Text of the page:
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05 June 2005

As I Lay Dying

By William Faulkner

On Friday Oprah announced that her summer reading club project would be a boxed set of three novels by William Faulkner: As I Lay Dying, The Sound and the Fury, and Light in August. On a whim, and because of my failed attempt to read TSATF at 15 years old, I strolled past the classics section of my tiny, tiny local branch Saturday afternoon. As I Lay Dying was there on the shelf. I was surprised because I thought that other cheap readers like me would search out library copies to play along at home.

I finished the book this evening. Quick read! I know I said I would do The Handmaid's Tale next, but I wanted to get this one over with quickly and give it back to the other cheap housewives out there.

It was FANTASTIC.

Without an overall narrator, the story is told through a series of (sometimes perplexing) first-person accounts as various family members work toward the goal of burying their late mother with her kinfolk some 40 miles away. Some crazy, crazy shit in this book. A woman dead in her coffin for nine days. A lunatic son burning down a barn. A 17-yo daughter trying to get abortion medicine at every drugstore she finds. Another son patching his broken leg with cement. And their pa, Anse - I haven't met a more pathetic (in every slimy, innocent, deceiving, selfish, desperate sense of the word) character in any other novel. A brilliant read.

What is interesting, tho, is a comment I found on Amazon.com: "Does Oprah really think her audience is going to take on The Sound and the Fury, let alone As I Lay Dying? Now we are really going to find out how many people will buy a product simply based on a celebrity endorsement!"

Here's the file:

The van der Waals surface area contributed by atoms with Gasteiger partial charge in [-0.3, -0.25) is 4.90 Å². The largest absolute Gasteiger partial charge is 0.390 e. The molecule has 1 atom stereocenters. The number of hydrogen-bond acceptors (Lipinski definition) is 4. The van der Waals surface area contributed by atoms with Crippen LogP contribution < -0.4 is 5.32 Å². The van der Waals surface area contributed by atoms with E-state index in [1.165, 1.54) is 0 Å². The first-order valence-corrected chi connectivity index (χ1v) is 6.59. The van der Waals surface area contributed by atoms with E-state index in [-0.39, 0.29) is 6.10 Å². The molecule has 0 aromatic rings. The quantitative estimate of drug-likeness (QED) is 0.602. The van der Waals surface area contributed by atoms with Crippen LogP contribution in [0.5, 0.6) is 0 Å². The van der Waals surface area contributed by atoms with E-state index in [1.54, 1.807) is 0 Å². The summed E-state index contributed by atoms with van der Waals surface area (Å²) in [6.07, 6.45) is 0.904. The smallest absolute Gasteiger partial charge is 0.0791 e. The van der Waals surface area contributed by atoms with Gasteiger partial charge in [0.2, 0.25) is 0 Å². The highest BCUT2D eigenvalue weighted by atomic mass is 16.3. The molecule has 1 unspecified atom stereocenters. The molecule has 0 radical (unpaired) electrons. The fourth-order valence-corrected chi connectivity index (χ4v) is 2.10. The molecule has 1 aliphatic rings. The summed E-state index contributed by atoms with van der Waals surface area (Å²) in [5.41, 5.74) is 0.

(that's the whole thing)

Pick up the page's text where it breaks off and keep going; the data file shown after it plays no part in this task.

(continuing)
I find this both cynical and intriguing. Frankly, I'm curious too. The set will probably become a best-seller, much like Anna Karenina did last year when she set the goal of reading the entire tome over the summer. However, there were a few sections of As I Lay Dying that required a serious re-read on my part, so anyone who takes on this one will need to work for it. I'll be curious as to how many of Oprah's viewers manage the task. Apparently she's established a whole mini course on Faulkner at Oprah.com, complete with a reading guide and a series of online lectures by various Faulkner profs who will teach about the books' meanings, his influence on modern literature, etc.

That said, I believe anyone who wrangles through this fast-paced, awful, harsh, crazy-ass thing will be well rewarded. Best thing I've read yet this year.

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